Community features will be linked to the classes: the number of concurrent users in a class will be displayed, along with a live feed showing subscriber achievements, like streaks or number of minutes spent in a “calm state,” that other people can react to for positive reinforcement.

Halo was developed with a hardware specialist that Ebrahim said has seven years of building and distributing medical grade wearables.

“Most importantly our headset will be going through the rigor of ISO 13485 so we can ensure the product is of the highest quality and the data we gather is the most accurate,” he added. “We want to make this technology accessible, so we expect the price of the Halo to be comparable to, say, an Apple Watch.”

Other EEG headbands, including products from Muse and Emotiv, have been on the market for a while. In MindLabs’ case, its headband will help users visualize data before, during and after their classes, including information about their brain waves, heart rates and muscle tension, and saved in the app so they can track their progress.

Turning mental wellness into a habit

One of the biggest challenges that all mental wellness apps need to address is user engagement. It can be hard staying motivated to use a self-directed mental health app when someone is already stressed, depressed or very busy. On the other hand, when they feel better, they might stop checking in.

Ebrahim sees this as a major opportunity for MindLabs, and its EEG headband and data visualization features will play a major role. “Even though there was been a proliferation of mental health apps, retention has proven difficult. But we think that is because these apps truly don’t understand their users,” he said.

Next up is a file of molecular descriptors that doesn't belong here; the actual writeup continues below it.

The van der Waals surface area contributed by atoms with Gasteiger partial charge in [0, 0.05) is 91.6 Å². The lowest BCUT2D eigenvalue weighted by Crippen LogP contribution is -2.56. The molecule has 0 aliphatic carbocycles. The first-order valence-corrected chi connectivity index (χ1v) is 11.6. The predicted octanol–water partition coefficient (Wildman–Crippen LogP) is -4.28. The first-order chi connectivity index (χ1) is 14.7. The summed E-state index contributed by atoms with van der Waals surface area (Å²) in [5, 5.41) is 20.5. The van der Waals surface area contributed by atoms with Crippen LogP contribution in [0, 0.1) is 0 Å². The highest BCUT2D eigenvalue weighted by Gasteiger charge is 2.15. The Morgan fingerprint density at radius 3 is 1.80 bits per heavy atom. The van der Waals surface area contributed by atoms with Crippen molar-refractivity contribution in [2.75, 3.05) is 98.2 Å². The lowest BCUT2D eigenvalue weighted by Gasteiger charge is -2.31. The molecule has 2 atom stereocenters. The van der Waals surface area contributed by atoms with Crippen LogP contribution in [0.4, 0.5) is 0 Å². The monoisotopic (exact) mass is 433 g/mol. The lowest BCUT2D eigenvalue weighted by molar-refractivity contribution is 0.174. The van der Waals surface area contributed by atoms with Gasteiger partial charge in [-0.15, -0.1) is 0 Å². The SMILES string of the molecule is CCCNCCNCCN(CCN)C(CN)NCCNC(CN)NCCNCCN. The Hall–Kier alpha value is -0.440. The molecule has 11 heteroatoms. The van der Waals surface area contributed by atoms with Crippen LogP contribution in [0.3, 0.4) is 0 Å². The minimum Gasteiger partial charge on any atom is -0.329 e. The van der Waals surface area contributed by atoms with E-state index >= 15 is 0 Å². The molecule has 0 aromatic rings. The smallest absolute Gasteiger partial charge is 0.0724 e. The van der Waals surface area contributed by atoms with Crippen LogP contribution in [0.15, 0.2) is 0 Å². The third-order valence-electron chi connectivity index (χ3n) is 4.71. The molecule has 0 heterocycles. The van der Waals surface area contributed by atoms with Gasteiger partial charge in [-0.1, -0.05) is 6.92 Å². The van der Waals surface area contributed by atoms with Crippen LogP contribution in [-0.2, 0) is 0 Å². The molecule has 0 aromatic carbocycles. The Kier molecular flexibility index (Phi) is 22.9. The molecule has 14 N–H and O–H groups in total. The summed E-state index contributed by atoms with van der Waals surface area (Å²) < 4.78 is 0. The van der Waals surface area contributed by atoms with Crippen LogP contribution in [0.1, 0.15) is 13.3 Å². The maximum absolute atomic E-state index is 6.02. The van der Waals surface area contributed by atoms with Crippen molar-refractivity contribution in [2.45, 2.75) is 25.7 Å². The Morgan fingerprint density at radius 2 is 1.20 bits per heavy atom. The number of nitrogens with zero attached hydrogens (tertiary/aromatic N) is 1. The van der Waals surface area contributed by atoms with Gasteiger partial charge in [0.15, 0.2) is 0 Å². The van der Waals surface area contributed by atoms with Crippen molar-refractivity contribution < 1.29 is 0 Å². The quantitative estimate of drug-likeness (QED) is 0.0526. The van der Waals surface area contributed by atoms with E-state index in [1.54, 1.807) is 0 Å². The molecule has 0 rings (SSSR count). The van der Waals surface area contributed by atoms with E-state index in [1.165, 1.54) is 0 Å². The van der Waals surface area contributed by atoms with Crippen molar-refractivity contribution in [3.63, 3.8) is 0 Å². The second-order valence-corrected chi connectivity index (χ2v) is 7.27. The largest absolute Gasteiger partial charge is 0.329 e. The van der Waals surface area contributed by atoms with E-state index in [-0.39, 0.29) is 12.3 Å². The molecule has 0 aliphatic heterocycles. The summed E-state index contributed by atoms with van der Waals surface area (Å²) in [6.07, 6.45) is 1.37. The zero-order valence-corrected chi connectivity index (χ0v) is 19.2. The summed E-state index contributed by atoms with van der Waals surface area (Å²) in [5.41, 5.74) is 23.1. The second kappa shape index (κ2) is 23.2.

“With the data we’re able to show, not just through the Halo but through syncing with Apple HealthKit, we can show our subscribers a positive progression of their mental health, similar to how you can see your weight change on a scale, or improvement in heart rate variability in an app. This helps build a powerful habit because we can finally help to close the loop when it comes to improving mental fitness.”

Participating in live classes provides accountability, too, he added. “The act of scheduling a class and tuning in with thousands of others is a powerful force, similar to having a personal trainer in the gym making sure you turn up and workout.”

MindLabs also plans to build communities around its instructors. During livestreams, instructors will welcome new subscribers and mention user achievements. After each workout, users will get a results screen they can share, similar to screenshots from fitness apps like Strava or Nike Training Club.

In terms of protecting personal privacy, Ebrahim said MindLabs is “firmly against any form of data commercialization.” Instead, it will monetize through monthly or yearly subscriptions, and user data collected through Halo or the app will only be used to make personalized content recommendations.

In a statement about Passion Capital’s investment in MindLabs, partner Eileen Burbidge said, “We’re incredibly excited to be working with MindLabs as they transform the way we look after our minds. Mindfulness is more important now than ever and we know that Adnan and Gabor’s commitment to best in class content, quality production and unparalleled user experience means they’re the best to bring this platform to market.”